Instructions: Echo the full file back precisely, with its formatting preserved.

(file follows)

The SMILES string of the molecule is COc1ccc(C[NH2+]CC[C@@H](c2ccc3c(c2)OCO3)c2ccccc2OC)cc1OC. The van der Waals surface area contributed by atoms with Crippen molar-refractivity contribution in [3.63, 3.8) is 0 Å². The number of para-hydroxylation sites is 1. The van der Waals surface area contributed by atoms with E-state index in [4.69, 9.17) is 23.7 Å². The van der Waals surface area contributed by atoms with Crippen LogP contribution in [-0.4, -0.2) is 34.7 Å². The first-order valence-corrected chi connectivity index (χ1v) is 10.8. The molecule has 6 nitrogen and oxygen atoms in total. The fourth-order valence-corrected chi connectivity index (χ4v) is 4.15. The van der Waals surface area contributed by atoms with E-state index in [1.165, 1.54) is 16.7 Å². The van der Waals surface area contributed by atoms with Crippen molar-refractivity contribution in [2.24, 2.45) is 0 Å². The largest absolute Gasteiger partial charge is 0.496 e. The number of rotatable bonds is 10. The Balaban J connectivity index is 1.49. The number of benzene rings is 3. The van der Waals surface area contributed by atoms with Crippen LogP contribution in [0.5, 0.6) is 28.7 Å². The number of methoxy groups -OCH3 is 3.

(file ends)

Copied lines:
The SMILES string of the molecule is COc1ccc(C[NH2+]CC[C@@H](c2ccc3c(c2)OCO3)c2ccccc2OC)cc1OC. The van der Waals surface area contributed by atoms with Crippen molar-refractivity contribution in [3.63, 3.8) is 0 Å². The number of para-hydroxylation sites is 1. The van der Waals surface area contributed by atoms with E-state index in [4.69, 9.17) is 23.7 Å². The van der Waals surface area contributed by atoms with Crippen LogP contribution in [-0.4, -0.2) is 34.7 Å². The first-order valence-corrected chi connectivity index (χ1v) is 10.8. The molecule has 6 nitrogen and oxygen atoms in total. The fourth-order valence-corrected chi connectivity index (χ4v) is 4.15. The van der Waals surface area contributed by atoms with E-state index in [1.165, 1.54) is 16.7 Å². The van der Waals surface area contributed by atoms with Crippen molar-refractivity contribution in [2.24, 2.45) is 0 Å². The largest absolute Gasteiger partial charge is 0.496 e. The number of rotatable bonds is 10. The Balaban J connectivity index is 1.49. The number of benzene rings is 3. The van der Waals surface area contributed by atoms with Crippen LogP contribution in [0.5, 0.6) is 28.7 Å². The number of methoxy groups -OCH3 is 3.